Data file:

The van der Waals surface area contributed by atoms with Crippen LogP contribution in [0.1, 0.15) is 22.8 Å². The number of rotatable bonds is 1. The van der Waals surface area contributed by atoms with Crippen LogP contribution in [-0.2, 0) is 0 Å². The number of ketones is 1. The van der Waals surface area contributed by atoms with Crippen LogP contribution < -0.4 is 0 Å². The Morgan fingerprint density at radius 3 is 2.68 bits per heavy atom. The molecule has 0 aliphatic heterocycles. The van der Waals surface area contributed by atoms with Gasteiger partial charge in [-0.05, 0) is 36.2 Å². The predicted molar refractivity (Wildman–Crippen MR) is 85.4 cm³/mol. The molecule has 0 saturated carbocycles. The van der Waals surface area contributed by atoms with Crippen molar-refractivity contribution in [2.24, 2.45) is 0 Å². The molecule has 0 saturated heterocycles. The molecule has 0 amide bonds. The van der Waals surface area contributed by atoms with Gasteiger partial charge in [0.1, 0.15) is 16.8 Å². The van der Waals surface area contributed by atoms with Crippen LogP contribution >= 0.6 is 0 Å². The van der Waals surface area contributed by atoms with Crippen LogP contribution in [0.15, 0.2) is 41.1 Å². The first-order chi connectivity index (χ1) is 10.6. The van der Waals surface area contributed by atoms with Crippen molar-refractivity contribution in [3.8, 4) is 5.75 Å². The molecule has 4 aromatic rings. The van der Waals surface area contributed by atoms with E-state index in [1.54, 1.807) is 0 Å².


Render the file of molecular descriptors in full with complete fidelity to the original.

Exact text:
The van der Waals surface area contributed by atoms with Crippen LogP contribution in [0.1, 0.15) is 22.8 Å². The number of rotatable bonds is 1. The van der Waals surface area contributed by atoms with Crippen LogP contribution in [-0.2, 0) is 0 Å². The number of ketones is 1. The van der Waals surface area contributed by atoms with Crippen LogP contribution < -0.4 is 0 Å². The Morgan fingerprint density at radius 3 is 2.68 bits per heavy atom. The molecule has 0 aliphatic heterocycles. The van der Waals surface area contributed by atoms with Gasteiger partial charge in [-0.05, 0) is 36.2 Å². The predicted molar refractivity (Wildman–Crippen MR) is 85.4 cm³/mol. The molecule has 0 saturated carbocycles. The van der Waals surface area contributed by atoms with Crippen molar-refractivity contribution in [2.24, 2.45) is 0 Å². The molecule has 0 saturated heterocycles. The molecule has 0 amide bonds. The van der Waals surface area contributed by atoms with Gasteiger partial charge in [0.1, 0.15) is 16.8 Å². The van der Waals surface area contributed by atoms with Crippen LogP contribution >= 0.6 is 0 Å². The van der Waals surface area contributed by atoms with Crippen LogP contribution in [0.15, 0.2) is 41.1 Å². The first-order chi connectivity index (χ1) is 10.6. The van der Waals surface area contributed by atoms with Crippen molar-refractivity contribution in [3.8, 4) is 5.75 Å². The molecule has 4 aromatic rings. The van der Waals surface area contributed by atoms with E-state index in [1.54, 1.807) is 0 Å².